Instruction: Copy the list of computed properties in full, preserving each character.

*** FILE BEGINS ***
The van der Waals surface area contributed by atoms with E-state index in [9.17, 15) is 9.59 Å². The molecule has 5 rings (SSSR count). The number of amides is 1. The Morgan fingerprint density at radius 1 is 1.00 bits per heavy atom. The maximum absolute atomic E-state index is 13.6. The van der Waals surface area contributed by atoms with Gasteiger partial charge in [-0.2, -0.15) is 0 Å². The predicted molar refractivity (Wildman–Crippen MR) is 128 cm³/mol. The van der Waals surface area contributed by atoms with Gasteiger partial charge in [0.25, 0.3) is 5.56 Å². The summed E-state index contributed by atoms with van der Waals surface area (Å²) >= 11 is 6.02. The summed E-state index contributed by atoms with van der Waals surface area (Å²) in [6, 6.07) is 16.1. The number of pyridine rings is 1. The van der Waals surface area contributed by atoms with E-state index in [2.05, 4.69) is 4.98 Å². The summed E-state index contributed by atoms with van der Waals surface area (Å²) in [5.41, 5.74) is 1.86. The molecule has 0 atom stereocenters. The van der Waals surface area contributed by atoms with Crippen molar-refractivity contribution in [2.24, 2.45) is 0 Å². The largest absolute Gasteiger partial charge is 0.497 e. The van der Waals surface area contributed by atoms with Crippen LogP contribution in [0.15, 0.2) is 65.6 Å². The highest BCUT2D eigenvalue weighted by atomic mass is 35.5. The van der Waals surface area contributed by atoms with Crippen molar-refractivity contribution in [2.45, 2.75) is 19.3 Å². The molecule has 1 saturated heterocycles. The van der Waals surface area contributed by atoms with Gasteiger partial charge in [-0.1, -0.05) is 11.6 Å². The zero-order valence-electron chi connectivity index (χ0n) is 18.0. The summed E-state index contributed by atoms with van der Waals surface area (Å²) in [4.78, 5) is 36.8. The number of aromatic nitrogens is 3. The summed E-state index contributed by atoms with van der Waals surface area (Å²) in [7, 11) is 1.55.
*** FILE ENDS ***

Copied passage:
The van der Waals surface area contributed by atoms with E-state index in [9.17, 15) is 9.59 Å². The molecule has 5 rings (SSSR count). The number of amides is 1. The Morgan fingerprint density at radius 1 is 1.00 bits per heavy atom. The maximum absolute atomic E-state index is 13.6. The van der Waals surface area contributed by atoms with Gasteiger partial charge in [-0.2, -0.15) is 0 Å². The predicted molar refractivity (Wildman–Crippen MR) is 128 cm³/mol. The van der Waals surface area contributed by atoms with Gasteiger partial charge in [0.25, 0.3) is 5.56 Å². The summed E-state index contributed by atoms with van der Waals surface area (Å²) >= 11 is 6.02. The summed E-state index contributed by atoms with van der Waals surface area (Å²) in [6, 6.07) is 16.1. The number of pyridine rings is 1. The van der Waals surface area contributed by atoms with E-state index in [2.05, 4.69) is 4.98 Å². The summed E-state index contributed by atoms with van der Waals surface area (Å²) in [5.41, 5.74) is 1.86. The molecule has 0 atom stereocenters. The van der Waals surface area contributed by atoms with Crippen molar-refractivity contribution in [2.24, 2.45) is 0 Å². The largest absolute Gasteiger partial charge is 0.497 e. The van der Waals surface area contributed by atoms with Crippen LogP contribution in [0.15, 0.2) is 65.6 Å². The highest BCUT2D eigenvalue weighted by atomic mass is 35.5. The van der Waals surface area contributed by atoms with Crippen molar-refractivity contribution in [2.45, 2.75) is 19.3 Å². The molecule has 1 saturated heterocycles. The van der Waals surface area contributed by atoms with Gasteiger partial charge in [-0.1, -0.05) is 11.6 Å². The zero-order valence-electron chi connectivity index (χ0n) is 18.0. The summed E-state index contributed by atoms with van der Waals surface area (Å²) in [4.78, 5) is 36.8. The number of aromatic nitrogens is 3. The summed E-state index contributed by atoms with van der Waals surface area (Å²) in [7, 11) is 1.55.